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Photo: Justin Sullivan/Getty Images

Uber is confident that a California bill codifying stricter requirements for classifying workers as independent contractors, which is on its way to become law, won't force the firm to reclassify its drivers in the state.

What they're saying: One part of California's new legal test defining contract employment looks at whether a worker's work is "outside the company's usual course of business." Uber general counsel Tony West told reporters Wednesday that Uber believes its main business is building a technology marketplace, not transporting passengers, a familiar refrain from ride-hailing companies over the years.

Why it matters: That means Uber will stay put unless and until it loses a challenge in court and is forced to reclassify drivers. Uber believes it would pass the legal test, which is similar to ones already in place in three other states where Uber operates, West said.

Yes, but: Uber, along with rival Lyft and food delivery company DoorDash, is planning to fight the bill with a state ballot measure that would effectively create a separate employment category.

  • It's doing so to preempt the lawsuits over its classification of drivers as contractors that will inevitably be filed. Uber has already faced a number of those across the U.S. and in California.
  • Recent amendments to the bill also give certain city attorneys the ability to file injunctions against employers to enforce the new law.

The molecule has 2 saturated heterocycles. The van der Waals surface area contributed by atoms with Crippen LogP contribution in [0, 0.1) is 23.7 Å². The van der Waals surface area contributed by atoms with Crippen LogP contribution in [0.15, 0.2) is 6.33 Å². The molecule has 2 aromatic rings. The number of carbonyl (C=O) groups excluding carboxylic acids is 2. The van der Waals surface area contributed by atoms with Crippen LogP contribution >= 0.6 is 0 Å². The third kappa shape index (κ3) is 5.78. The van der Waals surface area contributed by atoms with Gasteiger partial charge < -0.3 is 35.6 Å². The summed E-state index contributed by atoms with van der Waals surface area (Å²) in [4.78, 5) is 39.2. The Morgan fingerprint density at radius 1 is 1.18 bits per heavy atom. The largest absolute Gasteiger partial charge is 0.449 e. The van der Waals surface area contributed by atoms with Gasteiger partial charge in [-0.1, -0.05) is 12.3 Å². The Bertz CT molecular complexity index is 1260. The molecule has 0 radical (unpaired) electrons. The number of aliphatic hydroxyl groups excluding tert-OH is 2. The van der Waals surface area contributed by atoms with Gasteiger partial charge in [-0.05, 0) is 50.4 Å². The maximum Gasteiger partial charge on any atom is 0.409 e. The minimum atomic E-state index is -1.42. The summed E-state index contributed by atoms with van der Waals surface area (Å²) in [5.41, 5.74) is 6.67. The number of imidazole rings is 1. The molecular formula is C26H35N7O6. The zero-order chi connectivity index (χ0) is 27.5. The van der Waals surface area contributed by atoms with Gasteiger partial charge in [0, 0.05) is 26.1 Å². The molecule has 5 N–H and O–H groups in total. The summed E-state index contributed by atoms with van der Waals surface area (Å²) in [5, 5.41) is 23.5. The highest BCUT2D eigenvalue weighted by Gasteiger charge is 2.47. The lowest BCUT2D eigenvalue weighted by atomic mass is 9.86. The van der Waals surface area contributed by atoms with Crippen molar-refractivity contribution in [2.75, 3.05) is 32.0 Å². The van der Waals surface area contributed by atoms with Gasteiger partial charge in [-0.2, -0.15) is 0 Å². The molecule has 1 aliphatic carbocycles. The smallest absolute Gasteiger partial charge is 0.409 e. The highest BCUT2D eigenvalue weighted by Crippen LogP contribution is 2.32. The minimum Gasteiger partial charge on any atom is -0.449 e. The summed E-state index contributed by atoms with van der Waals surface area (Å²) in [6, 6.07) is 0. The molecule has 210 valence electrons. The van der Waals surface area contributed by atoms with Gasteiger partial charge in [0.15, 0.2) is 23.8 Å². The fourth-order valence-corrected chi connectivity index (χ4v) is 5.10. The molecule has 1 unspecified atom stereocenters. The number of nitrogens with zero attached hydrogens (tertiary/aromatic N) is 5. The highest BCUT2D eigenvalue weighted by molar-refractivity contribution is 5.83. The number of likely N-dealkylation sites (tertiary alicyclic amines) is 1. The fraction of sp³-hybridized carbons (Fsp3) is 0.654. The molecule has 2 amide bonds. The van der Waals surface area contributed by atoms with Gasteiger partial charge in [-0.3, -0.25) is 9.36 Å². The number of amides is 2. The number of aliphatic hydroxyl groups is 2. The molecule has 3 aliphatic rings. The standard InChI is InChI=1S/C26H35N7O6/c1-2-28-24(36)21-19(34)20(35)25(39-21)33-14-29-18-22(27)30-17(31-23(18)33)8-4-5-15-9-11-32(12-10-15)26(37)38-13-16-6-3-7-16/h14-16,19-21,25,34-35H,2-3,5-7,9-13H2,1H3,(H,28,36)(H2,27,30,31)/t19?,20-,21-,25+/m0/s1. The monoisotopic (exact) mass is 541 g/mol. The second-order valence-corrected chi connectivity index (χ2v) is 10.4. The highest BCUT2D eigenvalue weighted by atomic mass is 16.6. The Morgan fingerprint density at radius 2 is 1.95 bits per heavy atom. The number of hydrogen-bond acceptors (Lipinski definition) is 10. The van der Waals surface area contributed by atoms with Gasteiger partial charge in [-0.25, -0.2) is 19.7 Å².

• The companies also worked to turn their drivers and customers into advocates against the bill as it made its way through the state Senate.

Similarly to Lyft, Uber warns that should it "fail the test" via a legal challenge and be forced to reclassify its drivers, the circumstances of their work would change.

  • "Certainly the flexibility of drivers would be limited, shifts would be a feature of what it means to interact with the platform... they would not be able to be dual-app" (work for both Uber and Lyft), said West during a call with reporters.
  • While nothing in the law dictates that Uber and Lyft would have to mandate those changes, it wouldn't be surprising to see the companies seek to impose stricter work requirements to offset the additional costs and potential smaller corps of drivers.

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Illustration: Eniola Odetunde/Axios

The Federal Reserve and global central banks are remaking the world's economy in an effort to save it, but have created something of a monster.

Why it matters: The Fed-driven economy relies on the creation of trillions of dollars — literally out of thin air — that are used to purchase bonds and push money into a pandemic-ravaged economy that has long been dependent on free cash and is only growing more addicted.

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Behind the scenes: A source familiar with the president's thinking tells Axios that Trump remains frustrated with what he sees as the lack of a vigorous investigation into his election conspiracy theories.

Mike Allen, author of AM
3 hours ago - World

Scoop: Trump's spy chief plans dire China warning

Xi Jinping reviews troops during a military parade in Beijing last year. Photo: Thomas Peter/Reuters

Director of National Intelligence John Ratcliffe on Thursday will publicly warn that China's threat to the U.S. is a defining issue of our time, a senior administration official tells Axios.

Why it matters: It's exceedingly rare for the head of the U.S. intelligence community to make public accusations about a rival power.